Former employees of Advanced Micro Devices Inc. lost a bid for dismissal of claims that when they joined competing chipmaker Nvidia Corp. they disclosed trade secrets and urged ex-colleagues to follow them.
U.S. District Judge Timothy Hillman in Worcester, Massachusetts, today rejected a motion to dismiss claims including misappropriation of trade secrets and breach of contract. The judge did grant a request to throw out a claim of unfair competition.
“Plaintiff has demonstrated a likelihood of success on the merits with regard to misappropriation,” Hillman said in an order denying most of the defendants’ motion.
AMD, based in Sunnyvale, California, accused the ex-employees of taking sensitive company documents when they went to work for Nvidia. The former employees transferred more than 100,000 electronic files pertaining to AMD’s graphics-processor business in the days before their departure, AMD said in a complaint filed in January. The employees also allegedly recruited other AMD workers to leave the company.
“The facts clearly outlined in our pleadings are supported by forensic evidence,” Michael Silverman, a spokesman for AMD, said today in an e-mail. “Current and former AMD employees are contractually required to honor the ongoing confidentiality and nonsolicitation obligations each agreed to while employed by us.”
Hillman last month granted AMD an injunction barring the ex-workers from disclosing trade secrets or soliciting former colleagues.
Advanced Micro said that the transferred documents included confidential information such as licensing agreements with significant customers, proposed strategies concerning licensing and technical information about new products and processes the company is developing.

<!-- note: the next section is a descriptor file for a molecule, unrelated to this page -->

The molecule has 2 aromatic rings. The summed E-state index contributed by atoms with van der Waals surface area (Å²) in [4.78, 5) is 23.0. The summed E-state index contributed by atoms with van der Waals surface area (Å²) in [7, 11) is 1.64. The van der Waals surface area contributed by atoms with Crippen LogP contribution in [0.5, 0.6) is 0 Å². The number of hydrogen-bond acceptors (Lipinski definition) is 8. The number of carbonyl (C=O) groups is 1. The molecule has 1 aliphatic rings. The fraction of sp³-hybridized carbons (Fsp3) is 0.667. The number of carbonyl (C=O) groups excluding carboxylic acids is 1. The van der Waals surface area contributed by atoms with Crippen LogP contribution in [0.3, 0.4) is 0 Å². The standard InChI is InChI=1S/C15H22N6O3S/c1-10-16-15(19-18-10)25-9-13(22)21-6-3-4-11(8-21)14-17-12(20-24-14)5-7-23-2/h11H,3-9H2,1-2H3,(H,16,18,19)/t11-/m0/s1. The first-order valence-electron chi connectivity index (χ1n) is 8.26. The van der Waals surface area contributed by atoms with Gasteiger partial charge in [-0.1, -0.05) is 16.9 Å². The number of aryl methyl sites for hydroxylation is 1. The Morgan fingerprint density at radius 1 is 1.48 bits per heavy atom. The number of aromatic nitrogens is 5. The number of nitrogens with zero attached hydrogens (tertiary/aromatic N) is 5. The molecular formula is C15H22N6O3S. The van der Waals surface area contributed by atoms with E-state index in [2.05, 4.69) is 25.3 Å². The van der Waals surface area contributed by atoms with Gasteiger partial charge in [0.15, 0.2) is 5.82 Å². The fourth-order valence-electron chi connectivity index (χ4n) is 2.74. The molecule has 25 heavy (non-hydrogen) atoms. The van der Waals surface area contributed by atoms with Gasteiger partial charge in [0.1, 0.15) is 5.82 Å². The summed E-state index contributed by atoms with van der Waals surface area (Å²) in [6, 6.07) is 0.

Three of the former employees -- Robert Feldstein, Manoo Desai and Nicolas Kociuk -- transferred secret files to storage devices, AMD said in its complaint. Feldstein, Desai and a fourth defendant, Richard Hagen, violated agreements to not solicit other employees for a period of time after leaving the company, according to AMD.
Franklin Gowdy, a lawyer representing the defendants, didn’t respond to messages seeking comment on the ruling.
The employees all worked at AMD’s site in Boxborough, Massachusetts, according to the complaint.
A fifth former employee, Deepaksrivats Thirumalai, was added to the complaint in April.
Nvidia, based in Santa Clara, California, isn’t a defendant in the suit. Nvidia is AMD’s primary competitor in the video-game graphics chip industry, according to the lawsuit.
The case is Advanced Micro Devices v. Feldstein, 13-cv-40007, U.S. District Court, District of Massachusetts (Worcester).